Java Dynamic Management Kit 5.0 Tutorial

Running the Dynamic MBean Example

The examplesDir/DynamicMBean directory contains the file that makes up the MBean. The DynamicMBean interface is defined in the package provided in the runtime JAR file (jdmkrt.jar) of the Java Dynamic Management Kit (DMK). This directory also contains a simple agent application that instantiates this MBean, calls its getMBeanInfo method to get its management interface, and manipulates its attributes and operations.

To Run the Dynamic MBean Example
  1. Compile all files in this directory with the javac command.

    For example, on the Solaris platform, type:

    $ cd examplesDir/DynamicMBean/
    $ javac -classpath classpath *.java
  2. To run the example, start the agent class that will interact with the SimpleDynamic MBean:

    $ java -classpath classpath DynamicAgent
  3. Press Enter when the application pauses, to step through the example.

    The agent application handles all input and output in this example and gives a view of the MBean at runtime.

This example demonstrates how the management interface encoded in the getMBeanInfo method is made visible in the agent application. We can then see the result of calling the generic getters and setters and the invoke method. Finally, the code for filtering attribute and operation errors is exercised, and we see the exceptions from the code samples as they are raised at runtime.

Comparison With the SimpleStandard Example

Now that we have implemented both types of MBeans, we can compare how they are managed. We intentionally created a dynamic MBean and a standard MBean with the same management interface so that we can do exactly the same operations on them. On the Solaris platform, we can compare the relevant code of the two agent applications with the diff utility (your output might vary):

$ cd examplesDir
$ diff ./StandardMBean/ ./DynamicMBean/
< public class StandardAgent {
> public class DynamicAgent {
<     public StandardAgent() {
>     public DynamicAgent() {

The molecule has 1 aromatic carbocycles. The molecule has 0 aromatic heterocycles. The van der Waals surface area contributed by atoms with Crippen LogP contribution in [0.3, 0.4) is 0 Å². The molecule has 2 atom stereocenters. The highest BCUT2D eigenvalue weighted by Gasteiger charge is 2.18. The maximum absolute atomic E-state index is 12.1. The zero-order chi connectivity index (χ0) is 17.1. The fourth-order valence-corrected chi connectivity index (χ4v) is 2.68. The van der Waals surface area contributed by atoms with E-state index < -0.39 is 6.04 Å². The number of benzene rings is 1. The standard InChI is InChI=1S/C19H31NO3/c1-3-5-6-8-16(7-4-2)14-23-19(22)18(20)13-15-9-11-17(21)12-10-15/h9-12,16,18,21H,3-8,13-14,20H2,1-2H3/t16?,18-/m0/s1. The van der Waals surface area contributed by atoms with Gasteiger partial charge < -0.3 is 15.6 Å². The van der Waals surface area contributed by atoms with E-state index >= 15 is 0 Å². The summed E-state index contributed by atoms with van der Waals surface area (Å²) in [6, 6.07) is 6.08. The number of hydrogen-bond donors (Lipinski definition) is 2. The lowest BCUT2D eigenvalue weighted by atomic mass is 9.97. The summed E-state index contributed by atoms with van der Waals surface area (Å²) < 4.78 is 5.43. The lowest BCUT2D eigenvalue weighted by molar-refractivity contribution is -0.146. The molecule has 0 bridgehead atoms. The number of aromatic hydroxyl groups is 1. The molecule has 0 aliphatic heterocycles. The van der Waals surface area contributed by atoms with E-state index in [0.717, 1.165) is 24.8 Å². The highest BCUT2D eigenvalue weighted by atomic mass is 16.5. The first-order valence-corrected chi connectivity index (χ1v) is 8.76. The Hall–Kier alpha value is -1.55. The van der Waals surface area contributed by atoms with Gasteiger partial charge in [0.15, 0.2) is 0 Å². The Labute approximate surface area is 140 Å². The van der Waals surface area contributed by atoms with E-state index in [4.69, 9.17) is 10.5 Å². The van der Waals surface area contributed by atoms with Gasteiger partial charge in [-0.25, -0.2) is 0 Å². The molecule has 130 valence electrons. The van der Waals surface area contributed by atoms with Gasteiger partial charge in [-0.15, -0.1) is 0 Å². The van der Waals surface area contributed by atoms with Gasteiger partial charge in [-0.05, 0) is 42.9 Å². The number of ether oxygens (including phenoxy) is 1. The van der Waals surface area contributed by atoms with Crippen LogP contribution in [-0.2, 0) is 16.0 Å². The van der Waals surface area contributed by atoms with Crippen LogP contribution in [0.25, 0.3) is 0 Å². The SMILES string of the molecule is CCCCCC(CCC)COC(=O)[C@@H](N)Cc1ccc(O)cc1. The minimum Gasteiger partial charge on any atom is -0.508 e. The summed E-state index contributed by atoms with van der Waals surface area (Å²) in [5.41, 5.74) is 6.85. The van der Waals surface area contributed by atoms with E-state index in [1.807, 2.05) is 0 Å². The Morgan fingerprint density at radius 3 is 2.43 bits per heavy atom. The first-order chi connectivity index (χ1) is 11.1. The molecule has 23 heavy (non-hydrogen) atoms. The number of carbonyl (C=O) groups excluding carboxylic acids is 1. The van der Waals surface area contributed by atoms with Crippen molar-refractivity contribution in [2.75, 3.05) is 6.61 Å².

<       StandardAgent agent = new StandardAgent();
>       DynamicAgent agent = new DynamicAgent();
<       echo("\n>>> END of the SimpleStandard example:\n");
>       echo("\n>>> END of the SimpleDynamic example:\n");
<       String mbeanName = "SimpleStandard";
>       String mbeanName = "SimpleDynamic";

If the two agent classes had the same name, the only programmatic difference would be the following:

<       String mbeanName = "SimpleStandard";
>       String mbeanName = "SimpleDynamic";

We can see that the only difference between the two example agents handling different types of MBeans is the name of the MBean class that is instantiated. In other words, standard and dynamic MBeans are indistinguishable from the agent's point of view. The JMX architecture enables managers to interact with the attributes and operations of a manageable resource, and the specification of the agent hides any implementation differences between MBeans.

Because we know that the two MBeans are being managed identically, we can also compare their runtime behavior. In doing so, we can draw two conclusions:

Dynamic MBean Execution Time

In the introduction to this chapter we presented two structural advantages of dynamic MBeans, namely the ability to wrap existing code to make it manageable and the ability to provide a self-description of the MBean and its features. Another advantage is that using dynamic MBeans can lead to faster overall execution time.

The performance gain depends on the nature of the MBean and how it is managed in the agent. For example, the SimpleDynamic MBean, as it is used, is probably not measurably faster than the SimpleStandard example in Chapter 1, Standard MBeans. When seeking improved performance, there are two situations that must be considered:

Because the dynamic MBean provides its own description, the agent does not need to introspect it as it would a standard MBean. Since introspection is done only once by the agent, this is a one-time performance gain during the lifetime of the MBean. In an environment where there are many MBean creations and where MBeans have a short lifetime, a slight performance increase can be measured.

However, the largest performance gain is in the management operations, when calling the getters, setters and invoker. As we shall see in Part II, the agent makes MBeans manageable through generic getters, setters, and invokers. In the case of standard MBeans, the agent must do the computations for resolving attribute and operation names according to the design patterns. Because dynamic MBeans necessarily expose the same generic methods, these are called directly by the agent. When a dynamic MBean has a simple management interface requiring simple programming logic in its generic methods, its implementation can show a better performance than the same functionality in a standard MBean.